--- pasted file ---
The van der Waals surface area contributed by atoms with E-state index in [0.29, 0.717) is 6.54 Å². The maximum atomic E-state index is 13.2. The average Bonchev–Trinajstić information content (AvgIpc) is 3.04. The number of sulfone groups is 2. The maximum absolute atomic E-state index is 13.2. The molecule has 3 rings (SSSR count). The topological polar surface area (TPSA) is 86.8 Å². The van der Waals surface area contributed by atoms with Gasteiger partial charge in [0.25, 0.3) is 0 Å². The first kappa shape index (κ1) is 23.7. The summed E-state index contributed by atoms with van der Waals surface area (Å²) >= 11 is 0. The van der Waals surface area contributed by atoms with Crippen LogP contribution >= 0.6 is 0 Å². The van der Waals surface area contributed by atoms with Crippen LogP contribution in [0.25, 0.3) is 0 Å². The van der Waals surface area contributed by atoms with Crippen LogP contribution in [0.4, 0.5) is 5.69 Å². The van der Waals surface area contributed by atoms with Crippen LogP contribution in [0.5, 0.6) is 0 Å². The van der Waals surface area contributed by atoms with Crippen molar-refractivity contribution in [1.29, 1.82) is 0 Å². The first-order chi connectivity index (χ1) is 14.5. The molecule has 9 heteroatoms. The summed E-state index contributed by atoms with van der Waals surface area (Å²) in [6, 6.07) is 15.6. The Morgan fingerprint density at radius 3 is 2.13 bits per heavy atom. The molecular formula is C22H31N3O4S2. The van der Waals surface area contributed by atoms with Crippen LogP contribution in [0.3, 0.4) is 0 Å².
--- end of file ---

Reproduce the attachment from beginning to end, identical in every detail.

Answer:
The van der Waals surface area contributed by atoms with E-state index in [0.29, 0.717) is 6.54 Å². The maximum atomic E-state index is 13.2. The average Bonchev–Trinajstić information content (AvgIpc) is 3.04. The number of sulfone groups is 2. The maximum absolute atomic E-state index is 13.2. The molecule has 3 rings (SSSR count). The topological polar surface area (TPSA) is 86.8 Å². The van der Waals surface area contributed by atoms with Gasteiger partial charge in [0.25, 0.3) is 0 Å². The first kappa shape index (κ1) is 23.7. The summed E-state index contributed by atoms with van der Waals surface area (Å²) >= 11 is 0. The van der Waals surface area contributed by atoms with Crippen LogP contribution >= 0.6 is 0 Å². The van der Waals surface area contributed by atoms with Crippen LogP contribution in [0.25, 0.3) is 0 Å². The van der Waals surface area contributed by atoms with Crippen LogP contribution in [0.4, 0.5) is 5.69 Å². The van der Waals surface area contributed by atoms with Crippen LogP contribution in [0.5, 0.6) is 0 Å². The van der Waals surface area contributed by atoms with Crippen molar-refractivity contribution in [1.29, 1.82) is 0 Å². The first-order chi connectivity index (χ1) is 14.5. The molecule has 9 heteroatoms. The summed E-state index contributed by atoms with van der Waals surface area (Å²) in [6, 6.07) is 15.6. The Morgan fingerprint density at radius 3 is 2.13 bits per heavy atom. The molecular formula is C22H31N3O4S2. The van der Waals surface area contributed by atoms with Crippen LogP contribution in [0.3, 0.4) is 0 Å².